A recently published Deloitte report titled “Matching strengths: A new wave of corporate alliances may be on the horizon,” highlights how business uncertainties stemming from globalization, changing demand patterns, and technological developments seems to have led to increased mergers and acquisitions (M&A) activity in the US in the past three years.1 These trends have touched the additive manufacturing (AM) sector—an area we’ve covered in depth over the years. M&A deals in AM are increasing in size and pace, particularly in the US, where many non-traditional 3D companies have entered the market.
By Joe Mariani
A prosecutor stands before the defendant accused of price fixing and gouging consumers. She forcefully argues that the defendant did “knowingly and intentionally defraud his customers.” To which he only replies, “Prove it.” This may seem like nothing more than a bit of bravado from a bad courtroom melodrama, but in the current digital age – the 4th Industrial Revolution – it may actually take on greater meaning for businesses and all of us.
By Joe Mariani
Excerpt: Businesses need to keep pace with technology developments to stay competitive.
In today’s environment of technology-driven change, businesses have a vital need to know what the next technologies will be. The sooner a company knows what technologies are coming, the sooner it can begin to build business models and strategies to take advantage of them. New technologies can emerge from any number of sources, from the military to a student’s dorm room. But many of the cutting edge advances that will likely drive future change are also currently experiments in the labs of computer scientists. This blog will highlight two such research advances which point towards the future of the Internet of Things (IoT) and all of the industries that it touches.
One question I get a lot focuses on the difference between Industry 4.0 and the Internet of Things. “Aren’t they the same thing?” Well, they are and they aren’t. The Internet of Things is a construct by which objects are connected and made smarter. Industry 4.0 connotes the fourth Industrial Revolution, in which this interplay between digital technologies and the physical world is scaled to an industrial level to enable connected production, supply chains, business operations, and beyond. In essence, it’s a scaled up, amped up, industrialized version of the IoT—which is why Industry 4.0 is also known to some as the Industrial Internet of Things.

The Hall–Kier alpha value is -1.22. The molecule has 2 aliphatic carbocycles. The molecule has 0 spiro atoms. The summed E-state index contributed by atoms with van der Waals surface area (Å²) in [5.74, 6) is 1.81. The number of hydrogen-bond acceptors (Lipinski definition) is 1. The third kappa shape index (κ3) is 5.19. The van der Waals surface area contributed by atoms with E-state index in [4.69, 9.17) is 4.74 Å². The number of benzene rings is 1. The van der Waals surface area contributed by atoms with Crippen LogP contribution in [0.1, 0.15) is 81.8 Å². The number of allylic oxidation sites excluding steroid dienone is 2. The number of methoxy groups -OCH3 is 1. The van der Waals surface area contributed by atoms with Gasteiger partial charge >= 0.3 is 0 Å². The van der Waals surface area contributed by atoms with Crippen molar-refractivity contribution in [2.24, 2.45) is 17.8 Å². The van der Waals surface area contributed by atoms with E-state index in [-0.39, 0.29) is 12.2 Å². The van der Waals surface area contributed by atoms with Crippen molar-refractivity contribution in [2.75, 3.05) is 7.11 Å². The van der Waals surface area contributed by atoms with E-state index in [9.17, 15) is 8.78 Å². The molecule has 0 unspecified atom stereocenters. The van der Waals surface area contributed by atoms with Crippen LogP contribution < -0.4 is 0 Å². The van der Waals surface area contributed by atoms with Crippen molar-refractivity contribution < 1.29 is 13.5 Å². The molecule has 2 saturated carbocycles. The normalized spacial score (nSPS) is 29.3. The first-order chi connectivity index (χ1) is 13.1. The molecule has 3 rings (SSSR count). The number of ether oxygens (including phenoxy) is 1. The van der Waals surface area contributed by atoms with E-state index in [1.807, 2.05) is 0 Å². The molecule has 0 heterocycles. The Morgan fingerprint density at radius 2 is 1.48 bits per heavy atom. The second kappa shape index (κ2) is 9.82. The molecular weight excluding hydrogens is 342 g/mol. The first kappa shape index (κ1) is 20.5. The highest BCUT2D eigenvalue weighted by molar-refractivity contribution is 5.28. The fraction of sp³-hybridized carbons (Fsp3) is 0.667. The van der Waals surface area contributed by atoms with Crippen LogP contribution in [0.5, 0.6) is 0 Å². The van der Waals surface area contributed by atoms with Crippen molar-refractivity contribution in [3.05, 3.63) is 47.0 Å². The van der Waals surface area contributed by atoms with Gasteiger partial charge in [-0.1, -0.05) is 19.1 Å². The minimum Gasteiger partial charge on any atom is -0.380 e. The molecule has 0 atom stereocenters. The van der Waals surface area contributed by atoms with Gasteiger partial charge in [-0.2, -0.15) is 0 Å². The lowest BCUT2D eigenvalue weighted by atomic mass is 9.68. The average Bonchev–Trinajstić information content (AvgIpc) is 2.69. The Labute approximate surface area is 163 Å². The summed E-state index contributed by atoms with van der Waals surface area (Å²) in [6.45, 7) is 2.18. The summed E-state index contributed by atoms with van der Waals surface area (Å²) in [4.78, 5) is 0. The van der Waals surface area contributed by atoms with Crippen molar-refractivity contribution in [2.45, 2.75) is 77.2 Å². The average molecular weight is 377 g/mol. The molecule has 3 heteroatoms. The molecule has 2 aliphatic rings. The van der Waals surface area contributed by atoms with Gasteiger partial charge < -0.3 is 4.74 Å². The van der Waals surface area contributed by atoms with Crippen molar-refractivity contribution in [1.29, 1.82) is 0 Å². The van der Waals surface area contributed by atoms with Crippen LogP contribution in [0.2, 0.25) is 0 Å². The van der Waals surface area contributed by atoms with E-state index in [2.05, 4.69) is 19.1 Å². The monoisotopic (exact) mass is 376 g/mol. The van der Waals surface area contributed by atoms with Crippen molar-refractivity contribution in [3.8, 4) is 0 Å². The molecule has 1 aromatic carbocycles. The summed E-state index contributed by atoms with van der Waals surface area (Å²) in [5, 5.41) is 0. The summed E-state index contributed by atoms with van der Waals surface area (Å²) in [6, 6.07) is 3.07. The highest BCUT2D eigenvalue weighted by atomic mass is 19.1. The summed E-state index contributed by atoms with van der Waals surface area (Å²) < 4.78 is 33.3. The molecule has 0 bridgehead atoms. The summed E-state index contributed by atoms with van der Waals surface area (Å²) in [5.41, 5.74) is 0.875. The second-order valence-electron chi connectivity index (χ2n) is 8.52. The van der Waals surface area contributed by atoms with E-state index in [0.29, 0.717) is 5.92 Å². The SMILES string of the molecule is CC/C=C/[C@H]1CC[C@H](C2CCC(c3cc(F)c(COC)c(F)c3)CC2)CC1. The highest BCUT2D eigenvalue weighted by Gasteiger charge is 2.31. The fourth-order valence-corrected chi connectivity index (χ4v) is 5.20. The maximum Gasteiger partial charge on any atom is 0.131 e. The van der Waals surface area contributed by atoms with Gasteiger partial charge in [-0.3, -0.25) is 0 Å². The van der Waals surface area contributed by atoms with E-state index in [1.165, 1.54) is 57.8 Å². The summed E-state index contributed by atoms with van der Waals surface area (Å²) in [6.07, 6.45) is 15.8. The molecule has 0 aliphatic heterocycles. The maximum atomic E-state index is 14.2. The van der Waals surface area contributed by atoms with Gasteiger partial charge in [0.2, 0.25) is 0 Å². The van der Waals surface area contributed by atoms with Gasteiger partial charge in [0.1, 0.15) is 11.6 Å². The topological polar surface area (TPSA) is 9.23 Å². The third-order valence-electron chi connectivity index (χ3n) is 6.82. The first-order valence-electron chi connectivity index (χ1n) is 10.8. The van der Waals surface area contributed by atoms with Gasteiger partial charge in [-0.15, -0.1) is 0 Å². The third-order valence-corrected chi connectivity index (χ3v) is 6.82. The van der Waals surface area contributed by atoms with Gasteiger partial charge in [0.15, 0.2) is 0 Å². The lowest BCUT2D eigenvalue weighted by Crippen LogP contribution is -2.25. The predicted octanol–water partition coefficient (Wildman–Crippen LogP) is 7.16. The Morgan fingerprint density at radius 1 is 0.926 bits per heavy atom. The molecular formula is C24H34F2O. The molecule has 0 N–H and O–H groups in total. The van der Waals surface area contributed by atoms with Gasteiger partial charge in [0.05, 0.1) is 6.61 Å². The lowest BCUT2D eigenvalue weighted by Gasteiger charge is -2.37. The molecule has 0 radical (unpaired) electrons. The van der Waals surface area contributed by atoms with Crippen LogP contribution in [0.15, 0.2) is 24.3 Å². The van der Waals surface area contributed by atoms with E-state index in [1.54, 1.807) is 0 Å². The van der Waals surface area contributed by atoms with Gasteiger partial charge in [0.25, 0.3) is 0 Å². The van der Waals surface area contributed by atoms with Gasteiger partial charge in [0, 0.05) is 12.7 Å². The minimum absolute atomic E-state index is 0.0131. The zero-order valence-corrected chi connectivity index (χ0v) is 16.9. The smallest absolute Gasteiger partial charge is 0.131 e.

Smart Predictive Maintenance accelerates the maintenance journey and has potential to increase machine availability and visibility across an entire asset network.
New techniques can improve plant throughput
Maintenance professionals today can face a number of issues, often including outsourcing, cost cutting, scarcity of experienced labor and increasing complexity of equipment. Whatever the challenge, maintenance and reliability professionals share a common goal – to maximize machine availability. Yet traditional maintenance programs can only take you so far. In fact, machine failures go well beyond statistical time-based failure. Recent studies show that only 20 percent of machine failures are time-based, while the other 80 percent of failures occur either in the infant mortality startup phase or most often due to random or unknown failure.1 But truly, no failure is random, only that the root causes have gone unidentified. Modern maintenance techniques can help detect impending failures before they happen with typically more accuracy than time-based approaches. For manufacturers, exceptional asset maintenance can be a strategic differentiator in improving a plant’s throughput, efficiency, quality and safety.
Four ways to bring architectural innovation to your technology
By Joe Mariani, Center for Integrated Research
When technology can’t give you a strategic advantage, connections can. Recent research on how to create a strategic advantage in manufacturing shows that proprietary technology may not always create competitive advantage. In fact, it is the connection—the architectural innovation—combined with technology that may provide the greatest opportunity for businesses.
It’s been 15 years since the term “Internet of things” was coined by Kevin Ashton, a technologist specializing in sensors and RFID.1 Since then, various applications of IoT have evolved in industries such as automotive, healthcare and consumer goods, among others. The various technological developments in the IoT space can be explained through the information value loop (IVL), which serves as a linchpin for evaluating these advancements, and linking them in order to create value for companies as well as customers. Refer to the paper, “The more things change: Value creation, value capture, and the Internet of Things” for detailed discussion of the value loop.
Posted by Michelle Drew Rodriguez
Research1 shows advanced manufacturing is more essential than ever to economic competitiveness and prosperity. But what is involved in driving, sustaining, and applying the innovation that makes a company or country a leader in advanced manufacturing? In this post, I’ll explore the drivers that make the US a leader in innovation. Research and development (R&D) certainly plays a role, but the real key may be an intangible one: the innovation ecosystem.